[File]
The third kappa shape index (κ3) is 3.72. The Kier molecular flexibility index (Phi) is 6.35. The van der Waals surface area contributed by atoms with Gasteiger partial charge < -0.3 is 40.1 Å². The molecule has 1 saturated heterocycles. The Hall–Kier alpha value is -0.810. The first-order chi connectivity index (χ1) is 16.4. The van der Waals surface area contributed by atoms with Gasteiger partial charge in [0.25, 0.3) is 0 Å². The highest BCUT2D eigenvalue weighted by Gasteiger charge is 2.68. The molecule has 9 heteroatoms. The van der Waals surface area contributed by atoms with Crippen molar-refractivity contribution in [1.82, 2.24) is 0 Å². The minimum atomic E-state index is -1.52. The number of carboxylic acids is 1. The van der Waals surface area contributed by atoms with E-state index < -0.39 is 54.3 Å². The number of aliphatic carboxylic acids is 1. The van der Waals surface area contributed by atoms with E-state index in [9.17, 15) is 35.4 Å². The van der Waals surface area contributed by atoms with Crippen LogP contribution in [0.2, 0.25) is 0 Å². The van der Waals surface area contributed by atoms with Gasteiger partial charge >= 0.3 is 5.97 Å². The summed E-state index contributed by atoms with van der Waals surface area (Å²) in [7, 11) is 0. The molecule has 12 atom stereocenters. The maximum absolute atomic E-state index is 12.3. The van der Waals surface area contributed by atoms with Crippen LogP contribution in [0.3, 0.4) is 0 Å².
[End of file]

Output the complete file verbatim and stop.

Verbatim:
The third kappa shape index (κ3) is 3.72. The Kier molecular flexibility index (Phi) is 6.35. The van der Waals surface area contributed by atoms with Gasteiger partial charge < -0.3 is 40.1 Å². The molecule has 1 saturated heterocycles. The Hall–Kier alpha value is -0.810. The first-order chi connectivity index (χ1) is 16.4. The van der Waals surface area contributed by atoms with Gasteiger partial charge in [0.25, 0.3) is 0 Å². The highest BCUT2D eigenvalue weighted by Gasteiger charge is 2.68. The molecule has 9 heteroatoms. The van der Waals surface area contributed by atoms with Crippen molar-refractivity contribution in [1.82, 2.24) is 0 Å². The minimum atomic E-state index is -1.52. The number of carboxylic acids is 1. The van der Waals surface area contributed by atoms with E-state index < -0.39 is 54.3 Å². The number of aliphatic carboxylic acids is 1. The van der Waals surface area contributed by atoms with E-state index in [9.17, 15) is 35.4 Å². The van der Waals surface area contributed by atoms with Crippen LogP contribution in [0.2, 0.25) is 0 Å². The van der Waals surface area contributed by atoms with Gasteiger partial charge >= 0.3 is 5.97 Å². The summed E-state index contributed by atoms with van der Waals surface area (Å²) in [7, 11) is 0. The molecule has 12 atom stereocenters. The maximum absolute atomic E-state index is 12.3. The van der Waals surface area contributed by atoms with Crippen LogP contribution in [0.3, 0.4) is 0 Å².